Shebang thrives on tension—between pulse and drone, repetition and variance, and, particularly, between the naturalism of the musicians’ playing and the artifice of the mix. The piece reaches its first climax some five minutes in, as Ambarchi’s percolating guitar is engulfed in a cloud of almost Stereolab-like ahhhhs. Paring back the thicket of guitars, a Hammond-like thrumming rises from below; steady cymbal taps announce the arrival of Talia’s drums. Then the soundfield stretches and smears as Sam Dunscombe’s bleating bass clarinet tugs against a snare flam, and dissonance leeches into the background, suggesting a momentary flash of Talk Talk’s Laughing Stock.
A succession of players each gets time in the spotlight. In part II, pedal-steel player BJ Cole—a session veteran whose credits include Elton John’s “Tiny Dancer” as well as records with T. Rex, Cat Stevens, and Björk—paints on a slow, patient melody that drifts untethered to Talia’s stuttering groove, whose brisk hits and wandering pulses mirror the pointillism of Ambarchi’s playing. Part III belongs to pianist Chris Abrahams, of Australian improvising trio the Necks: While Ambarchi’s frequent collaborator Johan Berthling sketches out a dub-techno bassline on upright bass, Abrahams lays down staccato chords with his left hand and lights into a ruminative, searching solo with his right. Finally, in part IV, Julia Reidy turns their 12-string guitar into a fistful of icicles, emphasizing the brittleness of Shebang’s 16th-note groove. It’s anyone’s guess what else is going on in the finale, as the sound thickens and churns; Abrahams’ piano is in there somewhere, along with Cole’s pedal steel, both a liquid presence presaging the melting tones of Jim O’Rourke’s synthesizer in the minute-long denouement.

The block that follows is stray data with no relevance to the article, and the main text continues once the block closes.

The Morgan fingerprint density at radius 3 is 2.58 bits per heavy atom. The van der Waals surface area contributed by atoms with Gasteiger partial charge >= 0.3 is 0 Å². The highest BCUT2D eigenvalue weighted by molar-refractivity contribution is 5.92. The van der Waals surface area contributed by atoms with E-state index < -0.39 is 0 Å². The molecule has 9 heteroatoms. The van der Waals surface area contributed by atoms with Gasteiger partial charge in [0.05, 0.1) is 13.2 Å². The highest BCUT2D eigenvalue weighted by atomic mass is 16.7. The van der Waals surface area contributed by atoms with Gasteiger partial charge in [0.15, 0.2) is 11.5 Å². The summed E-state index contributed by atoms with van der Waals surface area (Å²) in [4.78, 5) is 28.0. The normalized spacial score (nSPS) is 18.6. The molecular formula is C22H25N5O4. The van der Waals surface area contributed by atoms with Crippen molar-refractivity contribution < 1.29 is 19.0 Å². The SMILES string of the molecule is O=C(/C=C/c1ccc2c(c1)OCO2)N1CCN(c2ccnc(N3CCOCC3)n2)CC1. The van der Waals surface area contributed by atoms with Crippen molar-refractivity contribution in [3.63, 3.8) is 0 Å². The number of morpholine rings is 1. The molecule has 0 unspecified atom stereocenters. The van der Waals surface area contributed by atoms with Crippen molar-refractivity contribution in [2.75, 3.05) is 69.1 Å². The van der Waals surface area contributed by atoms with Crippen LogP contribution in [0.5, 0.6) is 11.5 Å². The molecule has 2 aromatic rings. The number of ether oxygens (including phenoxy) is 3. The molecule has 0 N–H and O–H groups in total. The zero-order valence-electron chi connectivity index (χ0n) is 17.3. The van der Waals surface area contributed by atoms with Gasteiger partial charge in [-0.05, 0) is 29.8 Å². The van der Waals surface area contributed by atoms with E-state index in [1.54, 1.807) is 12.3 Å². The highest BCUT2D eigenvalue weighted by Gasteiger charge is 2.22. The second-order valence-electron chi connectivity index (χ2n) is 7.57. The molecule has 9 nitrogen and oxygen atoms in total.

On a measure-by-measure level, Shebang is an embarrassment of riches. Talia’s supple clockworks suggest that he’s a machine made of flesh; O’Rourke’s playing, however brief, is so expressive you could build an entire album around it. But as gripping as any solo highlights may be, they’re always folded back into the whole. The evolution of the piece is so gradual that it may come as a shock to realize that the opening section is in a completely different key than the bulk of the piece. The groove is endless, the focus constantly shifting. Even when Ambarchi’s instrument is hard to pick out, his vision is unmistakable. He once described his interest in the pursuit of “sound as a landscape”; on Shebang, armed with a kaleidoscope in place of binoculars, he takes us further into the wilderness than ever before.
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